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How can I impliment a Reg-Free COM on Win2000 OS

The WinXP manifest (Reg-free) paradigm is so elegant,
It solves the COM dll "Hell" perfectly. So I guess whether we can impliment a Reg_Free COM under Win2000 OS, I have tried many times, all failed at end. Can anybody gives me a strategy. Thanks ahead
Arthur Jiang Send private email
Thursday, July 26, 2007
I'm fairly sure that all Windows 2000 offered was COM Redirection via .local files.

This is even turned off by default on Vista.
Thursday, July 26, 2007
Thanks to Codger, I know that the DotLocal file can make the dll redirect, but I do want to find a way that can isolated COM as Reg-free COM manner, namely we even don't need to register the COM DLL to the registry. is it possible?

Friday, July 27, 2007
Outsource Your projects as low as $20/ hr.
Ashish Sahni Send private email
Friday, July 27, 2007
There are a variety of techniques that you can use for registry-free COM without that manifest method.

There are different techniques for different situations.

If you want to create a COM object that is defined in your own code, you can just use C++ new to create it instead of using CoCreateInstance.

If your class implements IDispatch, you need to make sure the type library is loaded directly from the DLL instead of from the registry.

If you want to create an object that is implemented in a particular DLL, you can load the DLL and call its DllGetClassObject directly.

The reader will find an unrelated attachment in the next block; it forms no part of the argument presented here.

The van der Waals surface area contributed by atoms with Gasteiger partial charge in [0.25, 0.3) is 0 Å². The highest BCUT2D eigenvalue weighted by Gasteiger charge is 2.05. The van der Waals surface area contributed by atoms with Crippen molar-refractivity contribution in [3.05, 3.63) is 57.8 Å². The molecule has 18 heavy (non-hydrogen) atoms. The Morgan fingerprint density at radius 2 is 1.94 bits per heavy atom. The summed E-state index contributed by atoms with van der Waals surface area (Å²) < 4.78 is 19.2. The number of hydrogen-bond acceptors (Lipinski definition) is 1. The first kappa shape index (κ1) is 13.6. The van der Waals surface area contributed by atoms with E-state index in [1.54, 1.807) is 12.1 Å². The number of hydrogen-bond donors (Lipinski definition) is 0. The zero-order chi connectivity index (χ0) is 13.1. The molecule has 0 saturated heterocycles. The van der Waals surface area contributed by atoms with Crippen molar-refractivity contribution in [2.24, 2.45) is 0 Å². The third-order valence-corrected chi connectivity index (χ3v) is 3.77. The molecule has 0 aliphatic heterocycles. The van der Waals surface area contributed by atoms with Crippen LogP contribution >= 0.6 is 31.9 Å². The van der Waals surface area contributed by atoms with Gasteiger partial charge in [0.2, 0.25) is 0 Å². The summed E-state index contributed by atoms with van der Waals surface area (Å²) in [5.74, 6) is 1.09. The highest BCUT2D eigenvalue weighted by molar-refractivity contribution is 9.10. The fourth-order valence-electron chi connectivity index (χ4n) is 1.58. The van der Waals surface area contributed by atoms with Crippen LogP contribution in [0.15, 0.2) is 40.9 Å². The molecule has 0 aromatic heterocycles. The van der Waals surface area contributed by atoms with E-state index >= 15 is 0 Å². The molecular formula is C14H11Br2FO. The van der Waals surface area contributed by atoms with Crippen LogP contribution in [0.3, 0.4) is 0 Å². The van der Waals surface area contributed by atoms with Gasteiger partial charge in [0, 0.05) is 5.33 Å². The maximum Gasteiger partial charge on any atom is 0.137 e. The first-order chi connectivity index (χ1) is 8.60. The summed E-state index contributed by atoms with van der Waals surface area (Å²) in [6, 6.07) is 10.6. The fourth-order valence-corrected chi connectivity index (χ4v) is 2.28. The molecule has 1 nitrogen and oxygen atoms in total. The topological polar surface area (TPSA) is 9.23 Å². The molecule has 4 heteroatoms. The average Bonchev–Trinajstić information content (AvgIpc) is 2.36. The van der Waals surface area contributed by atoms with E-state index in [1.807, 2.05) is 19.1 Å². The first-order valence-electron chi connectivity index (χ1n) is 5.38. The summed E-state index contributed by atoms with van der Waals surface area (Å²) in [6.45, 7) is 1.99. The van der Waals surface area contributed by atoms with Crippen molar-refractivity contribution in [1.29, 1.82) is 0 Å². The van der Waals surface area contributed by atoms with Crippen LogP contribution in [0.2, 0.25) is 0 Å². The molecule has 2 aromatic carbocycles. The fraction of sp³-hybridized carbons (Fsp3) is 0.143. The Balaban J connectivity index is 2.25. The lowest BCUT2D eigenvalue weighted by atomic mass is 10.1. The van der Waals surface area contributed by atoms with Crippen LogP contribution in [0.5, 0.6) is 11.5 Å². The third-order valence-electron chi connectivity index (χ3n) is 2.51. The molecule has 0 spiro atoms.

If another component that you don't control is going to call CoCreateInstance to create your object, you can register it at runtime by using CoRegisterClassObject, that will make the other component's call to CoCreateInstance work even though you don't have stuff in the registry.

If you need marshaling support, you can call CoRegisterPSClsid to register your proxy handler.

Most of the basic registry use in COM is just a labeling method to provide a path to the DLL for example. If you already know this path you can usually do the same steps that COM does behind the scenes to make things work without putting anything into the registry.

It is very nice to have stuff running registry free, when your program is self-contained without registry dependencies you can do stuff like put it on a thumb drive and run it somewhere else without doing an "install".
Michael G
Friday, July 27, 2007
Many thanks to Michael G.
Arthur Jiang
Sunday, July 29, 2007

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